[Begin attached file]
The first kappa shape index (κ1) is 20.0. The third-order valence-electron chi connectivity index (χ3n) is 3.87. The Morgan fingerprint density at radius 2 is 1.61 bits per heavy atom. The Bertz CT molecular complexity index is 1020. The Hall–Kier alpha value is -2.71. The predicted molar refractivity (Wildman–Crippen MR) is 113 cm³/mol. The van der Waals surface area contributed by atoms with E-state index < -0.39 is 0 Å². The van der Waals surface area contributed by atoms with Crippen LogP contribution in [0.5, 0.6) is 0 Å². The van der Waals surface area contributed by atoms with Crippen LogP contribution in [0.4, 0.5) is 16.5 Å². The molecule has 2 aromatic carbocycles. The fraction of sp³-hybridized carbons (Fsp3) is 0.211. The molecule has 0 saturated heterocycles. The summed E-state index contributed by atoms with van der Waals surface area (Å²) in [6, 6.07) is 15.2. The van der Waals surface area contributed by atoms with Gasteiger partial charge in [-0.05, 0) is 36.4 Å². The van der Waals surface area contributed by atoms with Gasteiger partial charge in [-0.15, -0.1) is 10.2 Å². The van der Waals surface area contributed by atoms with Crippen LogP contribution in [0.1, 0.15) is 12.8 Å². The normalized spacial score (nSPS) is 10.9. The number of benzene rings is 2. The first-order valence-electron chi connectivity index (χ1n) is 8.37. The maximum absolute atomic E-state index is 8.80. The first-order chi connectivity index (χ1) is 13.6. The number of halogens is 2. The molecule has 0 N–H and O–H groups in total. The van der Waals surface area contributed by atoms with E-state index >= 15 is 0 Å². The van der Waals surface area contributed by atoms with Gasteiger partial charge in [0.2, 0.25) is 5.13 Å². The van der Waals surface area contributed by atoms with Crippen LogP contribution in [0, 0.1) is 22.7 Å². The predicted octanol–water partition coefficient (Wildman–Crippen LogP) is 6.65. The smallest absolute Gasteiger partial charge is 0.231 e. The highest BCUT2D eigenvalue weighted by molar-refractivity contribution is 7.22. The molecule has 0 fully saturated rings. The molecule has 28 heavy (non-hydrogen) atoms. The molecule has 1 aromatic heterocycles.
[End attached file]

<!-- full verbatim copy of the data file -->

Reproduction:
The first kappa shape index (κ1) is 20.0. The third-order valence-electron chi connectivity index (χ3n) is 3.87. The Morgan fingerprint density at radius 2 is 1.61 bits per heavy atom. The Bertz CT molecular complexity index is 1020. The Hall–Kier alpha value is -2.71. The predicted molar refractivity (Wildman–Crippen MR) is 113 cm³/mol. The van der Waals surface area contributed by atoms with E-state index < -0.39 is 0 Å². The van der Waals surface area contributed by atoms with Crippen LogP contribution in [0.5, 0.6) is 0 Å². The van der Waals surface area contributed by atoms with Crippen LogP contribution in [0.4, 0.5) is 16.5 Å². The molecule has 2 aromatic carbocycles. The fraction of sp³-hybridized carbons (Fsp3) is 0.211. The molecule has 0 saturated heterocycles. The summed E-state index contributed by atoms with van der Waals surface area (Å²) in [6, 6.07) is 15.2. The van der Waals surface area contributed by atoms with Gasteiger partial charge in [-0.05, 0) is 36.4 Å². The van der Waals surface area contributed by atoms with Gasteiger partial charge in [-0.15, -0.1) is 10.2 Å². The van der Waals surface area contributed by atoms with Crippen LogP contribution in [0.1, 0.15) is 12.8 Å². The normalized spacial score (nSPS) is 10.9. The number of benzene rings is 2. The first-order valence-electron chi connectivity index (χ1n) is 8.37. The maximum absolute atomic E-state index is 8.80. The first-order chi connectivity index (χ1) is 13.6. The number of halogens is 2. The molecule has 0 N–H and O–H groups in total. The van der Waals surface area contributed by atoms with E-state index >= 15 is 0 Å². The van der Waals surface area contributed by atoms with Gasteiger partial charge in [0.2, 0.25) is 5.13 Å². The van der Waals surface area contributed by atoms with Crippen LogP contribution in [0, 0.1) is 22.7 Å². The predicted octanol–water partition coefficient (Wildman–Crippen LogP) is 6.65. The smallest absolute Gasteiger partial charge is 0.231 e. The highest BCUT2D eigenvalue weighted by molar-refractivity contribution is 7.22. The molecule has 0 fully saturated rings. The molecule has 28 heavy (non-hydrogen) atoms. The molecule has 1 aromatic heterocycles.